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Lone amateur at WSOP final table exits fifth

11 November 2014

William Pappaconstantinou (aka, Billy Pappas) was carrying the hopes and dreams of the foosball community, the amateur poker playing community and the greater Boston community on his back at the World Series of Poker Main Event final table on Monday night (and into Tuesday morning).

He struggled early on, his chip count falling below 7 million chips, but he surged to over 30 million with some solid play and even better cards. He got lucky once, calling off all his chips when Martin Jacobson moved all in from the small blind holding K-J of spades. Jacobson, who held Q-3, moved ahead on the flop, but Pappas had a flush draw and could hit a king on the river to stay alive.

The king of hearts landed on the river, doubling up Pappas, but you'd almost never know it. He was stoic at the table, the only reaction coming after a few seconds when he patted his chest to indicate just how hard his heart was pounding.

"I don't like celebrating in front of people's face," said Pappas, a world champion foosball player. "But inside I'm happy, and I'm still emotional."

Pappas also held his emotions in check when he saw what started out as a coin flip end up with near certain elimination when Jacobson hit a set on the flop when Pappas held a mere 50,000-chip advantage.

Pappas was all smiles, despite the fifth-place finish

Pappas was all smiles, despite the fifth-place finish (photo by Vin Narayanan)

When he was eliminated in fifth one hand later -- winning $2.1 million -- he was satisfied with his performance, and almost seemed relieved to be done carrying the weight of hopes and expectations.

"I wanted top three," said Pappas. "I was pretty embarrassed by the way I played before six-handed, then I felt like I played good. I'm not mad for some reason; I should be."

The only true amateur at the final table, Pappas started the day in sixth chip position, and he was a coin flip away from sitting in second chip position with four players remaining.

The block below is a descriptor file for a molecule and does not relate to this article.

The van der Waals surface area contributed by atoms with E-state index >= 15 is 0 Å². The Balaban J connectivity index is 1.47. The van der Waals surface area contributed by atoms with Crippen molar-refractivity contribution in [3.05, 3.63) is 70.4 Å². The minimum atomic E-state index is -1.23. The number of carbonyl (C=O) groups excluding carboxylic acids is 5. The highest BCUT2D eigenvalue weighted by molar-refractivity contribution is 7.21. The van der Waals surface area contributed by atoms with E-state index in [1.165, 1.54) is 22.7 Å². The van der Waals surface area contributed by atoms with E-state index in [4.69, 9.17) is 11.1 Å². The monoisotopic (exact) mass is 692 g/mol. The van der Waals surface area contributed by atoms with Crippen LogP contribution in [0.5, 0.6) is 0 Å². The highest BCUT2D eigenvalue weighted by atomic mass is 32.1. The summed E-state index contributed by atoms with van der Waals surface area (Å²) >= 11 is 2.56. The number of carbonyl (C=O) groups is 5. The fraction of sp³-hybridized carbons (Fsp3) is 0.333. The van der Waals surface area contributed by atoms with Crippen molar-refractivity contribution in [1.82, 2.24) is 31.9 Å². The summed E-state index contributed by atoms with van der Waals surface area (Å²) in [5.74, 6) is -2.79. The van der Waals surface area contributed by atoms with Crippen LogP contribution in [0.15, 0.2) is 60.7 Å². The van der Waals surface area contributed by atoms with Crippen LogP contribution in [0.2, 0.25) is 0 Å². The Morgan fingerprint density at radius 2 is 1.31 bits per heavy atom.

Pappas represents what the World Series of Poker is all about; as an amateur player, he played with the best and had a legitimate shot to win. And he did it all with class and dignity, while being true to himself and his friends.

So while he may think he should be mad about his performance, he's right not to be. It seems like he has good instincts on and off the poker table.
Lone amateur at WSOP final table exits fifth is republished from CasinoVendors.com.
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Best of Aaron Todd
Aaron Todd

Home-game hotshot Aaron Todd was an editor/writer at Casino City for nearly eight years, and is currently the Assistant Director of Athletics for Communications and Marketing at St. Lawrence University, his alma mater. While he is happy to play Texas Hold'em, he'd rather mix it up and play Omaha Hi/Lo, Razz, Deuce-to-Seven Triple Draw, and Badugi.

Aaron Todd

Home-game hotshot Aaron Todd was an editor/writer at Casino City for nearly eight years, and is currently the Assistant Director of Athletics for Communications and Marketing at St. Lawrence University, his alma mater. While he is happy to play Texas Hold'em, he'd rather mix it up and play Omaha Hi/Lo, Razz, Deuce-to-Seven Triple Draw, and Badugi.